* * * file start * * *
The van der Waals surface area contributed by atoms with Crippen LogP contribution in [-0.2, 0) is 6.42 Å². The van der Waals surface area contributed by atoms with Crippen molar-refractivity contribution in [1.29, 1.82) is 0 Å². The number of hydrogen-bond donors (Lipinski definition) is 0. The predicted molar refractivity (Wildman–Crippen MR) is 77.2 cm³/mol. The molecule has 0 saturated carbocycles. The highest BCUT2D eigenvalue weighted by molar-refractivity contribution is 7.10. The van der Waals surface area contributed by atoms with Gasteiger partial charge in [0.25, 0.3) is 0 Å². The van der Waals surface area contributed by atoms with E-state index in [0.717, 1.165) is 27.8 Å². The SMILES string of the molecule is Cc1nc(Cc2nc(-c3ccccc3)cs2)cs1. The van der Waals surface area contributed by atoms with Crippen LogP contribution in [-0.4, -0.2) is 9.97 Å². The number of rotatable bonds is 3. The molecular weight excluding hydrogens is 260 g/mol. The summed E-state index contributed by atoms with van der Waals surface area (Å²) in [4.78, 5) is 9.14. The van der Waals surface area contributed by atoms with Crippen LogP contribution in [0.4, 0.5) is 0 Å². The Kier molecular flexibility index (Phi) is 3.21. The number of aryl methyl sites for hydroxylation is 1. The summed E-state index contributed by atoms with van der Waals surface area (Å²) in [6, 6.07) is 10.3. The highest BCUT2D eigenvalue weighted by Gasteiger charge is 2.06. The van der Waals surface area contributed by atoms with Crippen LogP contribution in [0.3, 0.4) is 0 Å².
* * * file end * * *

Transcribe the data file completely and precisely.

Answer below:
The van der Waals surface area contributed by atoms with Crippen LogP contribution in [-0.2, 0) is 6.42 Å². The van der Waals surface area contributed by atoms with Crippen molar-refractivity contribution in [1.29, 1.82) is 0 Å². The number of hydrogen-bond donors (Lipinski definition) is 0. The predicted molar refractivity (Wildman–Crippen MR) is 77.2 cm³/mol. The molecule has 0 saturated carbocycles. The highest BCUT2D eigenvalue weighted by molar-refractivity contribution is 7.10. The van der Waals surface area contributed by atoms with Gasteiger partial charge in [0.25, 0.3) is 0 Å². The van der Waals surface area contributed by atoms with E-state index in [0.717, 1.165) is 27.8 Å². The SMILES string of the molecule is Cc1nc(Cc2nc(-c3ccccc3)cs2)cs1. The van der Waals surface area contributed by atoms with Crippen LogP contribution in [-0.4, -0.2) is 9.97 Å². The number of rotatable bonds is 3. The molecular weight excluding hydrogens is 260 g/mol. The summed E-state index contributed by atoms with van der Waals surface area (Å²) in [4.78, 5) is 9.14. The van der Waals surface area contributed by atoms with Crippen LogP contribution in [0.4, 0.5) is 0 Å². The Kier molecular flexibility index (Phi) is 3.21. The number of aryl methyl sites for hydroxylation is 1. The summed E-state index contributed by atoms with van der Waals surface area (Å²) in [6, 6.07) is 10.3. The highest BCUT2D eigenvalue weighted by Gasteiger charge is 2.06. The van der Waals surface area contributed by atoms with Crippen LogP contribution in [0.3, 0.4) is 0 Å².